Democratic Forking: Choosing Sides with Social Choice

03/05/2021 ∙ by Ben Abramowitz, et al. ∙ 0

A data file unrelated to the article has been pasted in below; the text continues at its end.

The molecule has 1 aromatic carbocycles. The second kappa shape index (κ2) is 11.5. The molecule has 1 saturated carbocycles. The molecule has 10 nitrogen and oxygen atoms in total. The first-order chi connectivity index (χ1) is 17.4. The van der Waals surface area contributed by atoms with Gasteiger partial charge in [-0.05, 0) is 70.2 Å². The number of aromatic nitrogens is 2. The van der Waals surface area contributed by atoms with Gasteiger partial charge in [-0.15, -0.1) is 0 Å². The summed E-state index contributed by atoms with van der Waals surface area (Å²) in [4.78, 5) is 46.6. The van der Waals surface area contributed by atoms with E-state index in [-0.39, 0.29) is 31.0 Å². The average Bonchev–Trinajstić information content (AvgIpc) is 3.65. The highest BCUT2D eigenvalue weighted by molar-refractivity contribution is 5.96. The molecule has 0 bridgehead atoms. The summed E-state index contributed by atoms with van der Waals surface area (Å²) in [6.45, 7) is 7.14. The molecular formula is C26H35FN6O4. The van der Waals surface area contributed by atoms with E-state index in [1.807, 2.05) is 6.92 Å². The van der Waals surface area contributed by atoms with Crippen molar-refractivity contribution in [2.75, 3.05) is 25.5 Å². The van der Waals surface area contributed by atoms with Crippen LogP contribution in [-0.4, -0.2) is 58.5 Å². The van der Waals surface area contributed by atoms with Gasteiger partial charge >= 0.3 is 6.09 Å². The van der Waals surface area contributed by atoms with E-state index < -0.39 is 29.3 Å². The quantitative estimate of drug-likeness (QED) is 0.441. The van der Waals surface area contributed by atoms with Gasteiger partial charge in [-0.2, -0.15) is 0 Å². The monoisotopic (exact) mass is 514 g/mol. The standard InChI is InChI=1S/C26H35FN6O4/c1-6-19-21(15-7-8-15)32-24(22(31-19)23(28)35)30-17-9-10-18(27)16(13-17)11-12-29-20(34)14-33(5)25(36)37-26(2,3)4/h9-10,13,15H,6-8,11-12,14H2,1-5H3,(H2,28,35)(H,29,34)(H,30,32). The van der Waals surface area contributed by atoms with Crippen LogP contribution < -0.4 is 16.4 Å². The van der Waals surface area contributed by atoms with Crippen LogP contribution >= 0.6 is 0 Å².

Any community in which membership is optional may eventually break apart, or fork. For example, forks may occur in political parties, business partnerships, social groups, cryptocurrencies, and federated governing bodies. Forking is typically the product of informal social processes or the organized action of an aggrieved minority, and it is not always amicable. Forks usually come at a cost, and can be seen as consequences of collective decisions that destabilize the community. Here, we provide a social choice setting in which agents can report preferences not only over a set of alternatives, but also over the possible forks that may occur in the face of disagreement. We study this social choice setting, concentrating on stability issues and concerns of strategic agent behavior.



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